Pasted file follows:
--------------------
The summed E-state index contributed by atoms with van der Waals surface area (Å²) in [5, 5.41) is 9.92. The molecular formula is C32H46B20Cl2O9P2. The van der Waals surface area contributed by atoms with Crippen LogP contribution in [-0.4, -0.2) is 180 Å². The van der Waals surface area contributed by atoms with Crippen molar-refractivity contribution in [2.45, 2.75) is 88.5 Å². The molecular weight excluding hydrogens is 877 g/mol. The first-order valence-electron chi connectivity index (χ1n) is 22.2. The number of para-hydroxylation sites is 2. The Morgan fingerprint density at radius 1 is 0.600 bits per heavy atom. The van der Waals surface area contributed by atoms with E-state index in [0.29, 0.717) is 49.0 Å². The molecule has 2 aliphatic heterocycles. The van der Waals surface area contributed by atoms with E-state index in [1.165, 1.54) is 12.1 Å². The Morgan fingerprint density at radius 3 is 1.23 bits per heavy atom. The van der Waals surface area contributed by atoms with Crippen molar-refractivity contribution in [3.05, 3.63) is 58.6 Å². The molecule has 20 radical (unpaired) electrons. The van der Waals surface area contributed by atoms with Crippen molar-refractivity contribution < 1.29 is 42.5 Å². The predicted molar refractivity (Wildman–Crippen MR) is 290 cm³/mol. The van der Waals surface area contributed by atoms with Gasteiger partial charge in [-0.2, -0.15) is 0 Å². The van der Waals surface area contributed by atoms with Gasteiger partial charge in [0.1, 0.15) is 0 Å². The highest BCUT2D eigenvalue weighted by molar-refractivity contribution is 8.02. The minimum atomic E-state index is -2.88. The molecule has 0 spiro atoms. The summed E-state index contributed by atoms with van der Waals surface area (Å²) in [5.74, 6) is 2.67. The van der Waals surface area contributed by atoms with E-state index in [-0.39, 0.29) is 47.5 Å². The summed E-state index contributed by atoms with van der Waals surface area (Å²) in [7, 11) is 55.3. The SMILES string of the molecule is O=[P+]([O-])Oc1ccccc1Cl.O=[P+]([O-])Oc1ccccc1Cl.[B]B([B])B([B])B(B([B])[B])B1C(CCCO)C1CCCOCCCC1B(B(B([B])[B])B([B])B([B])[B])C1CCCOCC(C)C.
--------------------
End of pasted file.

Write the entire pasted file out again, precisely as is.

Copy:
The summed E-state index contributed by atoms with van der Waals surface area (Å²) in [5, 5.41) is 9.92. The molecular formula is C32H46B20Cl2O9P2. The van der Waals surface area contributed by atoms with Crippen LogP contribution in [-0.4, -0.2) is 180 Å². The van der Waals surface area contributed by atoms with Crippen molar-refractivity contribution in [2.45, 2.75) is 88.5 Å². The molecular weight excluding hydrogens is 877 g/mol. The first-order valence-electron chi connectivity index (χ1n) is 22.2. The number of para-hydroxylation sites is 2. The Morgan fingerprint density at radius 1 is 0.600 bits per heavy atom. The van der Waals surface area contributed by atoms with E-state index in [0.29, 0.717) is 49.0 Å². The molecule has 2 aliphatic heterocycles. The van der Waals surface area contributed by atoms with E-state index in [1.165, 1.54) is 12.1 Å². The Morgan fingerprint density at radius 3 is 1.23 bits per heavy atom. The van der Waals surface area contributed by atoms with Crippen molar-refractivity contribution in [3.05, 3.63) is 58.6 Å². The molecule has 20 radical (unpaired) electrons. The van der Waals surface area contributed by atoms with Crippen molar-refractivity contribution < 1.29 is 42.5 Å². The predicted molar refractivity (Wildman–Crippen MR) is 290 cm³/mol. The van der Waals surface area contributed by atoms with Gasteiger partial charge in [-0.2, -0.15) is 0 Å². The van der Waals surface area contributed by atoms with Gasteiger partial charge in [0.1, 0.15) is 0 Å². The highest BCUT2D eigenvalue weighted by molar-refractivity contribution is 8.02. The minimum atomic E-state index is -2.88. The molecule has 0 spiro atoms. The summed E-state index contributed by atoms with van der Waals surface area (Å²) in [5.74, 6) is 2.67. The van der Waals surface area contributed by atoms with E-state index in [-0.39, 0.29) is 47.5 Å². The summed E-state index contributed by atoms with van der Waals surface area (Å²) in [7, 11) is 55.3. The SMILES string of the molecule is O=[P+]([O-])Oc1ccccc1Cl.O=[P+]([O-])Oc1ccccc1Cl.[B]B([B])B([B])B(B([B])[B])B1C(CCCO)C1CCCOCCCC1B(B(B([B])[B])B([B])B([B])[B])C1CCCOCC(C)C.